“Now, even though I’m still influenced by international rap and western music, I’m putting it into a local context that we, as residents [of this country], can understand and relate to. You [as a local artist] should take certain things from those global examples that make sense to you and then mix it in a pot of your own experiences, then serve it to the mense.”
Things Take Time
That’s exactly what he did when he released the much anticipated 3T album. You’ll need about two hours to listen to the full project, which may seem long to some but to Youngsta fans, this is what they’ve been waiting for. The album cover features Youngsta’s grandfather, whose spoken interludes act as narration that seamlessly joins each of the 22 tracks. Youngsta knew that this was the final piece of the puzzle.
“My grandfather is the ‘X’ factor of this whole album, that’s why I put him on the cover also. It’s my first album and I’m not on the cover, which is rare in hip hop. I recorded all of his audio back in 2015,” he says.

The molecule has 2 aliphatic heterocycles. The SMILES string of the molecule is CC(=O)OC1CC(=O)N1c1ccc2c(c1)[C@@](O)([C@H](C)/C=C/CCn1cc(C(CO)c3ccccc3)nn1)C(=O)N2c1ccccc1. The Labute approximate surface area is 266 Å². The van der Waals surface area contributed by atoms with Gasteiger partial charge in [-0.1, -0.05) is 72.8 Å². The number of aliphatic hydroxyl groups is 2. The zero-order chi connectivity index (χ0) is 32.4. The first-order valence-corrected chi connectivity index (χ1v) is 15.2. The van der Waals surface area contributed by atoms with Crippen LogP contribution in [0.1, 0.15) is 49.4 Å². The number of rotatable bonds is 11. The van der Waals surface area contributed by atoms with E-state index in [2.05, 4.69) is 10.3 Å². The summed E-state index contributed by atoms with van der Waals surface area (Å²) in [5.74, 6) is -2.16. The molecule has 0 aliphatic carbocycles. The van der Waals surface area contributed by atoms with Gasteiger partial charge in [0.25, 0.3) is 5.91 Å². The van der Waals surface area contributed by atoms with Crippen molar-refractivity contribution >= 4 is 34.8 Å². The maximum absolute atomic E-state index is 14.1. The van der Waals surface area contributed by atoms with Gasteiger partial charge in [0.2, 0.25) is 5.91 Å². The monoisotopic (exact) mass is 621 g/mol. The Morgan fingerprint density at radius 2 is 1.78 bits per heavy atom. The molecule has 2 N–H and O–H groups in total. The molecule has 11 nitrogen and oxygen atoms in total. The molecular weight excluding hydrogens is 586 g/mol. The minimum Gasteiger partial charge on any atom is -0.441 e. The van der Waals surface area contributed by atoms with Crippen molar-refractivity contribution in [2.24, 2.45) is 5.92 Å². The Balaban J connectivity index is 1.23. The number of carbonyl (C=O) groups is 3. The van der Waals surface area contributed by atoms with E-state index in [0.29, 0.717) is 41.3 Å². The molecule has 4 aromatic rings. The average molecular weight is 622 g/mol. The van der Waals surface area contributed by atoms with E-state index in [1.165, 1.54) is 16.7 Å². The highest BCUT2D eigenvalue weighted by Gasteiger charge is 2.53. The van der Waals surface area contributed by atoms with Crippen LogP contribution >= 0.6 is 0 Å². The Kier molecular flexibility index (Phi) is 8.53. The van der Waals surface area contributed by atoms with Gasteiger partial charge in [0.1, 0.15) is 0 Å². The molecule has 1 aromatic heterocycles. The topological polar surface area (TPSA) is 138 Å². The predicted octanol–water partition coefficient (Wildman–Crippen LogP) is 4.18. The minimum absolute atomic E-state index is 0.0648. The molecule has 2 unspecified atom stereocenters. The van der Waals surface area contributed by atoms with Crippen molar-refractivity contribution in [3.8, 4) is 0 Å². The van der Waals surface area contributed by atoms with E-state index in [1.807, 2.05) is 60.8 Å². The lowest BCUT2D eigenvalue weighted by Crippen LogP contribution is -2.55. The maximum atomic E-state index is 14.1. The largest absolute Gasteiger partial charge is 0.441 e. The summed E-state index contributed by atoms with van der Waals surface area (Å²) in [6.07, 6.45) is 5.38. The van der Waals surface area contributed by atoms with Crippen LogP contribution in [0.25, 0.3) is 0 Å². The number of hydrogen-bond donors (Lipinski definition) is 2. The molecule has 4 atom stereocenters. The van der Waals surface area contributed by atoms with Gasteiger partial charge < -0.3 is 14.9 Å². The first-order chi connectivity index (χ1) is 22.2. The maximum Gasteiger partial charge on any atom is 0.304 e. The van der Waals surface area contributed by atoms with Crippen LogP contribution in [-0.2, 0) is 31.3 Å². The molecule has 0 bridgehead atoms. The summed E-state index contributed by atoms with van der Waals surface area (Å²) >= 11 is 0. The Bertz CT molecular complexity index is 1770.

“I think it’s best that I waited so long because it gave me time to decide whether this is what I wanna say and whether these are the best songs for it. And because it was created over a long period of time, listeners get different versions of me as an artist throughout the album.”
Now, after bagging awards for not only the album, but for one of the project’s music videos as well, the rapper who turned his personal hobby into a nationwide sensation looks to continue the momentum, but also lend a
hand to up-and-coming artists. His advice to them: “If you want to compete in this industry, you’re going to have to get out of your comfort zone, and take the criticism head on. You’re gonna have to exert yourself and make yourself tired – almost daily. Invest more into who you want to be. Don’t be lazy and don’t sleep on yourself… because things take time.”